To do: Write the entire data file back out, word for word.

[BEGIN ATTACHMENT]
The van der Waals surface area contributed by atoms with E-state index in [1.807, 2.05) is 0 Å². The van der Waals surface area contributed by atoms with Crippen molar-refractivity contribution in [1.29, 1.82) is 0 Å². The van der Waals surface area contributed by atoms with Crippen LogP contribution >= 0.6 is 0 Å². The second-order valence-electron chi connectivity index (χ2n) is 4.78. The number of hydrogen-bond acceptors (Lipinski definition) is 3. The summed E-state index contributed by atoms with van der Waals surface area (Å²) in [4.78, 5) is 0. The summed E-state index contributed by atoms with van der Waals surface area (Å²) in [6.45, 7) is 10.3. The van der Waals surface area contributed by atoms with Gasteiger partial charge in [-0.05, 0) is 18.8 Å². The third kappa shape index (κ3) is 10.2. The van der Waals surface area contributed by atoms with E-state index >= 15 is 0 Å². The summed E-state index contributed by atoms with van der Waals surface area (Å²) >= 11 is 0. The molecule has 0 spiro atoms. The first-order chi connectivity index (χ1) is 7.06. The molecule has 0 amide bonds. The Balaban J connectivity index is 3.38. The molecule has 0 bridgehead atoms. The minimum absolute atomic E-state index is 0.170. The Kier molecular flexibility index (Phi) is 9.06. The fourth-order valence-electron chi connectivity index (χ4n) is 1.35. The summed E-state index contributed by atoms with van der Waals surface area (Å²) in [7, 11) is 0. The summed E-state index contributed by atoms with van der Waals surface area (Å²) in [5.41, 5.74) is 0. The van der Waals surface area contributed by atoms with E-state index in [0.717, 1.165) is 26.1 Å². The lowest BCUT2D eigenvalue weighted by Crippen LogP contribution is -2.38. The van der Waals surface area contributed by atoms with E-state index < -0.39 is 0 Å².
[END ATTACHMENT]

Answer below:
The van der Waals surface area contributed by atoms with E-state index in [1.807, 2.05) is 0 Å². The van der Waals surface area contributed by atoms with Crippen molar-refractivity contribution in [1.29, 1.82) is 0 Å². The van der Waals surface area contributed by atoms with Crippen LogP contribution >= 0.6 is 0 Å². The second-order valence-electron chi connectivity index (χ2n) is 4.78. The number of hydrogen-bond acceptors (Lipinski definition) is 3. The summed E-state index contributed by atoms with van der Waals surface area (Å²) in [4.78, 5) is 0. The summed E-state index contributed by atoms with van der Waals surface area (Å²) in [6.45, 7) is 10.3. The van der Waals surface area contributed by atoms with Gasteiger partial charge in [-0.05, 0) is 18.8 Å². The third kappa shape index (κ3) is 10.2. The van der Waals surface area contributed by atoms with E-state index >= 15 is 0 Å². The summed E-state index contributed by atoms with van der Waals surface area (Å²) >= 11 is 0. The molecule has 0 spiro atoms. The first-order chi connectivity index (χ1) is 7.06. The molecule has 0 amide bonds. The Balaban J connectivity index is 3.38. The molecule has 0 bridgehead atoms. The minimum absolute atomic E-state index is 0.170. The Kier molecular flexibility index (Phi) is 9.06. The fourth-order valence-electron chi connectivity index (χ4n) is 1.35. The summed E-state index contributed by atoms with van der Waals surface area (Å²) in [7, 11) is 0. The summed E-state index contributed by atoms with van der Waals surface area (Å²) in [5.41, 5.74) is 0. The van der Waals surface area contributed by atoms with E-state index in [0.717, 1.165) is 26.1 Å². The lowest BCUT2D eigenvalue weighted by Crippen LogP contribution is -2.38. The van der Waals surface area contributed by atoms with E-state index < -0.39 is 0 Å².